Presbyopia originating from the Greek word presbyteros, meaning "elder", is the loss of accommodation of the human eye due to the natural aging of the lens. In the eye the natural lens grows throughout life, and recent studies suggest that the enlarging of this lens with age is the cause of its reduced pliability resulting in the inability of the lens to change shape when one looks from far to near objects. This loss of accommodative ability requires corrective optics such as glasses, contacts, refractive surgery or intraocular lenses (IOL).
In the Yoon lab we are focusing on the design of new innovative IOLs for presbyopic corrections. We are using the concept of aberration interaction to design lenses that will give people depth of focus with good retinal image quality. Meaning, people will have the ability to once again see objects over a range of distances from far to near without compromising, too much, the clarity of the image that the eye sees. Below is an example of depth of focus illustrated here with a letter E. The top line shows how a person without the ability to accommodate would see this letter at different distances. The following lines illustrate the increase in depth of focus due to primary and secondary spherical aberrations.
We are currently testing our designs using an optical test bench equipped with a liquid-crystal spatial light modulator (SLM). This system can generate different wavefront patterns replicating an IOLs aberrations so that preliminary tests such as visual acuity and contrast sensitivity can be done in order to predict the feasibility of the IOL design. Recently we have been looking into the interaction of primary and secondary spherical aberrations (SA) with defocus.
A binocular approach to overcoming presbyopia is to take advantage of the binocular visual system's ability to suppress the eye with poorer retinal image quality. In traditional monovision, the dominant eye is refracted for distance vision and the non-dominant eye is refracted for near vision with the addition of 1-2D of add power. The technique provides patient's with functional distance and near vision, however intermediate vision, depth perception, and binocular summation are comprimised because each eye has a relatively short depth of focus and the interocular difference in image quality is significant.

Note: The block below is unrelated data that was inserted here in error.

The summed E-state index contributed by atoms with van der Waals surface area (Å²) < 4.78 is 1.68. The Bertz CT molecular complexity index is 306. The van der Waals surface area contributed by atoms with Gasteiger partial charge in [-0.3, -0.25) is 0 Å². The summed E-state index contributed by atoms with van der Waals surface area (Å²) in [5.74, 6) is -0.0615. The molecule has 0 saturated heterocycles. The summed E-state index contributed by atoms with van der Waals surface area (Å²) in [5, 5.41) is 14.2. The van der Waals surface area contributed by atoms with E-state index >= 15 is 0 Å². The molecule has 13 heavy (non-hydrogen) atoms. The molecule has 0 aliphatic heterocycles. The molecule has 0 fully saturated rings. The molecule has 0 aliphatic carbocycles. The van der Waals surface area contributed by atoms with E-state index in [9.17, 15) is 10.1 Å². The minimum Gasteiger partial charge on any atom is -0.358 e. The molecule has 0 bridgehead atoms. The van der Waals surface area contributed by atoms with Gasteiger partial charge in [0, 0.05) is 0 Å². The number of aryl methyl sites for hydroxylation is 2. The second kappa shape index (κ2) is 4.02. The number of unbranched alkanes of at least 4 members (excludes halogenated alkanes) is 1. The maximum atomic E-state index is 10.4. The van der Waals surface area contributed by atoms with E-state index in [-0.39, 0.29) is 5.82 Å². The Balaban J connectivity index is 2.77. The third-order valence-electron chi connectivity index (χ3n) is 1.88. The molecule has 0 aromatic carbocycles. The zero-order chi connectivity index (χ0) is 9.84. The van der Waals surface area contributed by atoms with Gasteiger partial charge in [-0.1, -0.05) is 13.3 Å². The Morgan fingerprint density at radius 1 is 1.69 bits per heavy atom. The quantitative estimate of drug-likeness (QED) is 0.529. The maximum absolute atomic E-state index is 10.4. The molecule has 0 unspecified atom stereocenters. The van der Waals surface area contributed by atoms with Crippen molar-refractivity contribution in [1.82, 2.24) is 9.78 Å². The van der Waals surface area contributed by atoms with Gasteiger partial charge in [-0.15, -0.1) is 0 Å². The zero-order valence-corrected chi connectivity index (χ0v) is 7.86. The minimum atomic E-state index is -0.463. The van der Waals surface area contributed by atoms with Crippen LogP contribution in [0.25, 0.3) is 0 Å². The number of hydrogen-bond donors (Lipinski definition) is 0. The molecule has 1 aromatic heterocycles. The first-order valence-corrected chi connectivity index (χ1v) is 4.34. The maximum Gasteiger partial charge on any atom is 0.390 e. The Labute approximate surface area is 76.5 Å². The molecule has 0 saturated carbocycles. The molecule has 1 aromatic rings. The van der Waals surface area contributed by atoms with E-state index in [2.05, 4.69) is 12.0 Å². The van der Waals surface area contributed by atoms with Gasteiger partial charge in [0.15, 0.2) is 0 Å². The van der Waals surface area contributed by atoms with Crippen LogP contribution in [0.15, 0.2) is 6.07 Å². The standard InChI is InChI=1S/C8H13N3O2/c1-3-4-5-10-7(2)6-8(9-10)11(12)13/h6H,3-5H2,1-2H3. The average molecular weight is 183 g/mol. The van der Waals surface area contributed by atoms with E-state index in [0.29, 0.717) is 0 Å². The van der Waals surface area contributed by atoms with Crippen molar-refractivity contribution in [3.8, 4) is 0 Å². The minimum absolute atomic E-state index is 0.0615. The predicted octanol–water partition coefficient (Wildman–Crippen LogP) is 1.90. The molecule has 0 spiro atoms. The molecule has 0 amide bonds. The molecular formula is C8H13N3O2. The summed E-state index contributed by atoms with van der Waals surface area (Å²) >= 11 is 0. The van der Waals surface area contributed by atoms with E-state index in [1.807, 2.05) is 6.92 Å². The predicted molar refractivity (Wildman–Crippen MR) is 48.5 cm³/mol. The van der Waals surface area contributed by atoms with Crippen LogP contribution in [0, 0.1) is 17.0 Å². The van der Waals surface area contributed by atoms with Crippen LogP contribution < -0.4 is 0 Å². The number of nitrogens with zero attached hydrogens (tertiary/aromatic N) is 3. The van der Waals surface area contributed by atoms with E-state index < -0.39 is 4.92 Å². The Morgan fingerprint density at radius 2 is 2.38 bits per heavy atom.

To overcome these limitations of traditional monovision, we have proposed an alternative approach called Modified Monovision. In Modified Monovision, the depth of focus of one or both eyes is increased using spherical aberration. By increasing monocular depth of focus, the interocular difference in image quality is reduced at all object distances. In a recent study (Zheleznyak et al. IOVS, 2013), we found this technique provides improved through-focus visual acuity and binocular summation. In addition, stereoacuity (i.e. depth perception) is recovered to near normal levels. The figure below shows through-focus visual acuity and stereoacuity with modified monovision and traditional monovision for comparison.
In this figure, the closed circles represent the largest vsOTF (image quality) values. This is overlaid with the variable depth of focus (solid black - primary SA, solid gray - secondary SA). This illustrates the trade off between extended depth of focus and reduction of the overall image quality. We are further testing this concept to evaluate the optimal magnitudes and higher spherical aberration orders to correct for presbyopic eyes.